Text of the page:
Here is the last of the talks I gave in Los Angeles at the annual meeting of the Association of American Geographers, in a session on Critical Urban Theory organized by Chris Baker and Justin Beaumont.
“Goodbye Mr. Criticism”
Negri’s title is Goodbye, Mr. Socialism. I can’t speak for Negri, but my guess is that he means what he says. Given the argument in the book, Negri would probably be happy to say goodbye to socialism once and for all, given of course that we understand the term to mean a State society in which a proletarian party controls the apparatus of government. If so, I am happy to stand behind him 100%.
I can speak for myself, though, and my title is polemical. That is, I am overstating to make a point. I don’t mean to say that we should say goodbye, once and for all, to critique and criticism in urban theory. We can have critique. There is a role for it. But we must always remember that its role must be subordinate, that it can never be primary. I want to say about critique what Lewis Hyde and David Foster Wallace said about irony. Hyde says
Irony has only emergency use. Carried over time, it is the voice of the trapped who have come to enjoy their cage. That is why it is so tiresome. People who have found a route to power based on their misery–who don’t want to give it up though it would free them–they become ironic (Alcohol and Poetry, 1986, p. 16).
And Wallace follows on:
This is because irony, entertaining as it is, serves an almost exclusively negative function. It’s critical and destructive, a ground-clearing….But irony is singularly unuseful when it comes to constructing anything to replace the hypocrisies it debunks…I find gifted ironists sort of wickedly fun to listen to at parties, but I always walk away feeling like I’ve had several radical surgical procedures…one ends up feeling not only empty but somehow…oppressed (“E. Unibus Pluram: Television and U.S. Fiction”).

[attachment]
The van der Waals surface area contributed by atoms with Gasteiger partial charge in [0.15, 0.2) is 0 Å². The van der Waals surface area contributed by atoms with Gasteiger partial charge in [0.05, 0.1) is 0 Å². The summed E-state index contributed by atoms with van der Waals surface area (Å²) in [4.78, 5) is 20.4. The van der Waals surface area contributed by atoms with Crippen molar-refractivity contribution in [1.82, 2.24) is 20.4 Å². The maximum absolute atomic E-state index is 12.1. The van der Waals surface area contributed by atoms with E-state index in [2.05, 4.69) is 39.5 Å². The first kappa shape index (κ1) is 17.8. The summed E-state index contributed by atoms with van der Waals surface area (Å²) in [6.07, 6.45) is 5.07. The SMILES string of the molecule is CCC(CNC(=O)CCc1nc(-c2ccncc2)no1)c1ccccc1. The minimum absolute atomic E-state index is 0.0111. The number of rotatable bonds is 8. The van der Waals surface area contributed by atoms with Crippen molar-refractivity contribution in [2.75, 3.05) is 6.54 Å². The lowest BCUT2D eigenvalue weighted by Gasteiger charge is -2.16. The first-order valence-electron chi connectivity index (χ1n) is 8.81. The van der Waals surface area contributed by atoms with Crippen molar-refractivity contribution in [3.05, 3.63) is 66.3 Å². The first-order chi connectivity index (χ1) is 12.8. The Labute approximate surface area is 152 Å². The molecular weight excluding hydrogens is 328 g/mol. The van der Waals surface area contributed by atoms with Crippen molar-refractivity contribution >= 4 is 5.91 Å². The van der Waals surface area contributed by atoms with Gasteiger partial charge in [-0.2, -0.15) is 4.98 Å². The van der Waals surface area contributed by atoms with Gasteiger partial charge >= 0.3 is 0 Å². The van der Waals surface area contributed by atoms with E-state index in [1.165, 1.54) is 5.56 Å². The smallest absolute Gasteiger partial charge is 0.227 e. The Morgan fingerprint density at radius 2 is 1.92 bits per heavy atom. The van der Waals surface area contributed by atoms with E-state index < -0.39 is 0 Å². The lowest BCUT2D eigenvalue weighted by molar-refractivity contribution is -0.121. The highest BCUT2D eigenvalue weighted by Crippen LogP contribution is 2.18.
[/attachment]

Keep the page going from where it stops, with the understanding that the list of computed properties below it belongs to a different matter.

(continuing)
So irony and criticism can play a role, but it can only be a limited one, a ground clearing, a removing of barriers that prevent us from growing and thriving. But there is a problem: this limited role is not so easy to maintain. Critique has a tendency to be voracious. It has a habit of consuming us, of coming to occupy our entire political imagination. Who can deny, for example, that our critique of neoliberalism has become almost obsessive?
Its geography, history, logic, global spread, ecological consequences, ethnography, and even its recent crisis. We have become so consumed by destroying, by the ground clearing, that we have forgotten what else there is.
This is Nietzsche’s argument, about ressentiment. He says that we live in a system he calls “slave morality,” which teaches us relentlessly that we are oppressed, and that we should hate our oppressors because they are evil. In this way of thinking, we can only be good by disassociation, because we are not them. We stew in our ressentiment, we become obsessed by our oppressors, and we forget to do anything other than criticize their power. Nietzsche is worried that ressentiment can grow to eat up all other modes of thought, that it renders us able to feel only spite, bitterness, anger, and envy. Such feelings, for Nietzsche, mean we are on the wrong track, that we have come to accept our cage, to fixate on it. We are obsessed with neoliberalism, austerity, oligarchy. And here’s the thing, for Nietzsche: this obsession prevents us from discovering our own power, our own potential for creation, our own strength, our own will to grow and flourish, our own will to life. And so it is essential that we rid ourselves of ressentiment, he says, that we become instead those “whose task is wakefulness itself” those who say yes to life, those who discharge their own strength into the world. (This is all in On the Genealogy of Morals and Beyond Good and Evil).
To a troubling extent in geography, I think, we are awash in critique, we are macerating in our own bile. We need a way out. We need to take seriously what Henry Miller says: you need to
cease pouring it out like a sewer, however melodious it may sound to your ears, and rise up on your own two legs and sing with your own God-given voice [Numen]. To confess, to whine, to complain, to commiserate, always demands a toll. To sing it doesn’t cost you a penny. Not only does it cost nothing—you actually enrich others (instead of infecting them). . . .(Sexus, pp. 429-30; quoted in Anti-Oedipus, p. 334).